CLAT English Tips
Vocabulary: How to go About it?
Vocabulary is an essential study if you have to appear in any competitive examination. Students find learning words quite difficult, so ways have to be found that are both interesting and aid learning.
It is also worthwhile to remember that not only the words but also the usage is very important.
These days in CLAT, mere meanings are not asked. Instead, for each word, four sentences will be given and the student will be asked to tick the one in which the usage is inappropriate. Only if you are aware of the usage will you be able to spot out the wrong usage.
This section describes how to remember words and also how to use them.
Everyone has his own way of learning vocabulary. For some people random word lists will seem to be the most appropriate, usually with a translation into the mother tongue. Others will favour some kind of organisation, perhaps organizing their vocabulary through topic, word category or word frequency.
Some learners will find it effective to use vocabulary exercise in order to acquire new vocabulary, while others will use vocabulary cards and regularly test themselves to check whether new items have been learnt.
All of these methods are effective in their own right and will suit different individuals in different ways. It is also useful to know the relationships between words themselves.
Exploiting such relationship can be a very effective additional method of organising and storing items of vocabulary and may help learners to learn and remember new items.
Examples of such relationships are:
Hyponymy: Chair, bench, armchair, bar-stool, pew, rocking-chair and deck- chair are all types of seat. Thus, they are related to each other as examples of a type and have a one-way relationship with the head-word, seat (a chair is a seat, a bench is a seat and so on, whereas a seat is not necessarily a chair).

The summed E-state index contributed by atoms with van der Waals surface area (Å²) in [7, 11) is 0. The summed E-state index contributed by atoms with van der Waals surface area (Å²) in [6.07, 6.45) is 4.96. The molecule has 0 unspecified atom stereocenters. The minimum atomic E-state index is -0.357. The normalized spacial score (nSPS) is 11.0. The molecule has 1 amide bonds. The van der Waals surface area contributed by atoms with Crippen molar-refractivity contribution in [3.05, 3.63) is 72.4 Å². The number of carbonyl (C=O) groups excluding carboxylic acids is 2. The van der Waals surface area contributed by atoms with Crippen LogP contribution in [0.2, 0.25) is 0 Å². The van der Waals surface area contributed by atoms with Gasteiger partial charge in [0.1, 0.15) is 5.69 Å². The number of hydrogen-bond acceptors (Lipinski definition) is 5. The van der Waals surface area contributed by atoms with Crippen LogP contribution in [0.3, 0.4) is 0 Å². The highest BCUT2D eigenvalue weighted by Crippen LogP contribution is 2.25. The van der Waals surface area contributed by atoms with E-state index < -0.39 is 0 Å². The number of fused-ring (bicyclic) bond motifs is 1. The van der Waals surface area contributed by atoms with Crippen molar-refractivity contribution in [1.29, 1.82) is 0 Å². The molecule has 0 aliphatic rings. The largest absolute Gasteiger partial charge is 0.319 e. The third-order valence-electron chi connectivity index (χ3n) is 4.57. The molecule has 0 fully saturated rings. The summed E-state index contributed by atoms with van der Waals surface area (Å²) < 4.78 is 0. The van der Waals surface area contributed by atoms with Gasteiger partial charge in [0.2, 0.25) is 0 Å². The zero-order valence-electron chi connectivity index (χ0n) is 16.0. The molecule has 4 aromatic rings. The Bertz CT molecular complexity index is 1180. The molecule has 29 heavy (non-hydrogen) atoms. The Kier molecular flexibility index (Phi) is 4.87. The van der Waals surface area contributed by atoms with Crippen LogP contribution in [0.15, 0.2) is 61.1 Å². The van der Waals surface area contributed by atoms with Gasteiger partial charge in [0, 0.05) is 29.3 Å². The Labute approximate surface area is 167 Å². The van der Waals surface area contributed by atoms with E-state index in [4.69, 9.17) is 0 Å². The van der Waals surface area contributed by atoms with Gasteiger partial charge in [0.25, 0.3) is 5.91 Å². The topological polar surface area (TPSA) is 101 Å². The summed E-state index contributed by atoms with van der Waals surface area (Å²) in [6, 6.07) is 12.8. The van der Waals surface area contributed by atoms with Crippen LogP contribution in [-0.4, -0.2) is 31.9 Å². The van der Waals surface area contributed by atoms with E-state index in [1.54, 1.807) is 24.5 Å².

Similarly, car, bus, van, tram, lorry, motor-cycle and taxi are all types of vehicle. Learners may find it productive to store items of vocabulary under head words like these in the form of simple diagrams.
Antonym: Associating words through their opposites appears to be quite a powerful relationship.
When asked what word they associate with ‘hot’, many people will immediately answer ‘cold’, rather than, say, ‘desert’, ‘sun’ or ‘weather’. Learners may find it useful to store words with words that convey an opposing concept.
Clines: Many adjectives, though close in meaning, are not synonyms but are related through degree, with their meaning expressing a greater or lesser degree of a particular concept. Once again, learners may find it helpful to store words in this way.
CLAT English Tips: How to Learn Words?
To learn words and many other CLAT English Tips that the we teach through our CLAT Coaching Material, click here.
Our comprehensive study material for CLAT includes 5 books of English.
To buy our study material, click here.
© Law Prep Tutorial (P) Ltd., This is a part of copyrighted material, any replica by any means may invite penal action.